Encryption methods for Gnu/Linux allow computer owners to protect their stored data in a safe manner. Depending on the encryption method users can experience different levels of protection and performance. Different tools and system utilities are used depending on the method. In this article, we are taking an overview of the available techniques.
Encryption types in Linux systems
Encrypting user and system data helps protect Gnu/Linux systems from unauthorized access. This method of file protection uses cryptography methods to encrypt (secure) the chosen data and only decrypt (allow access) to users who successfully authenticate with the system in a prescribed manner. Common scenarios include the protection of sensitive data from non-trusted people when physical access is available. This means that even by stealing or copying the contents of the device, the files still cannot be accessed by malicious users. Lost or stolen laptops, netbooks or external hard drives and flash drives with good encryption applied will not allow access to the files. Many companies or individuals who hold sensitive information may opt to encrypt or store away their private information before sending their computer to the repair shop for upgrade or repair services.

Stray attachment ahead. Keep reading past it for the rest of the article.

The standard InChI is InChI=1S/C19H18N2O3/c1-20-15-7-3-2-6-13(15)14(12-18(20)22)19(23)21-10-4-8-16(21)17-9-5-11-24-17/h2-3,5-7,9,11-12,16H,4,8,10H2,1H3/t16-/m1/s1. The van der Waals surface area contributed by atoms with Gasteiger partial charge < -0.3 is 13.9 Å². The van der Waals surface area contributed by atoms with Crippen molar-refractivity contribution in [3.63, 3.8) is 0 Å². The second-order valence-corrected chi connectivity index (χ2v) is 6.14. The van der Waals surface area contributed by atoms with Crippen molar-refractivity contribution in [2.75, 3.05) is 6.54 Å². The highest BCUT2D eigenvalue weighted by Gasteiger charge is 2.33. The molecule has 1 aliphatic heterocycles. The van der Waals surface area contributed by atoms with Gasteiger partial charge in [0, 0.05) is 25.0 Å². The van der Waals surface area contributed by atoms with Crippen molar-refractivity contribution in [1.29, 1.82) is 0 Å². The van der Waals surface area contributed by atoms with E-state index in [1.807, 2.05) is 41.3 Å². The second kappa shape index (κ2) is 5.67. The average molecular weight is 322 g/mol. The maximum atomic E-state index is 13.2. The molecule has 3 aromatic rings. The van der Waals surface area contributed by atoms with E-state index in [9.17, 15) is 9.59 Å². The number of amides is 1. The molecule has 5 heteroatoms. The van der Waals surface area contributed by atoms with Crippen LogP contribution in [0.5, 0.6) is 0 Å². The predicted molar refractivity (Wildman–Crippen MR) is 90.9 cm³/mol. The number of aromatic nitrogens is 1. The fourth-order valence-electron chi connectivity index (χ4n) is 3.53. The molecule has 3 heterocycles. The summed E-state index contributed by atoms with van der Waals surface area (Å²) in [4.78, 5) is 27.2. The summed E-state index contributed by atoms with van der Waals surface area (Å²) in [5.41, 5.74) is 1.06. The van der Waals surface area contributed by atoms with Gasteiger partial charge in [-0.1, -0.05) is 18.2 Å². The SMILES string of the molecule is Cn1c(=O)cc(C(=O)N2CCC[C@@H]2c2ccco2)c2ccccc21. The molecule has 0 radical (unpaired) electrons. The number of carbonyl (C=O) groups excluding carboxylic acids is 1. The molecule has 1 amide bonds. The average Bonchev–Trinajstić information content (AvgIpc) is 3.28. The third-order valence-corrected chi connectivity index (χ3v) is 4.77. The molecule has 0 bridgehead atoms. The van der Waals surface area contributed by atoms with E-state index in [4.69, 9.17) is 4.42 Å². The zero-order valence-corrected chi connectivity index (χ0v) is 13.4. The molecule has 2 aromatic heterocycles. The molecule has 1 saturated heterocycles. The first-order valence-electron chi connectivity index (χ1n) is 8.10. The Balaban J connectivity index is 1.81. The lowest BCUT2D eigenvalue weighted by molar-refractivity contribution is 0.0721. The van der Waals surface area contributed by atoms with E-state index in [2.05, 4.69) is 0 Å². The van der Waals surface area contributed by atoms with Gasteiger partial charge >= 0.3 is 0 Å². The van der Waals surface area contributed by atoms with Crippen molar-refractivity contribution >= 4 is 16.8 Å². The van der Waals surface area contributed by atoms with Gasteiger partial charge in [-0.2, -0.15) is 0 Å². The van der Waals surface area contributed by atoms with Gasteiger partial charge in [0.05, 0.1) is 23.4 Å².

However, cryptography does not prevent damage from all computer crimes. Victims are still vulnerable to attacks upon infection of unlocked files. Physical access can still be gained by criminals if they can launch a cold boot attack, essentially retrieving the master keys from a running system. The two other types of risk are associated with social engineering and brute force attacks. The later are effective only against cryptography methods with weak ciphers.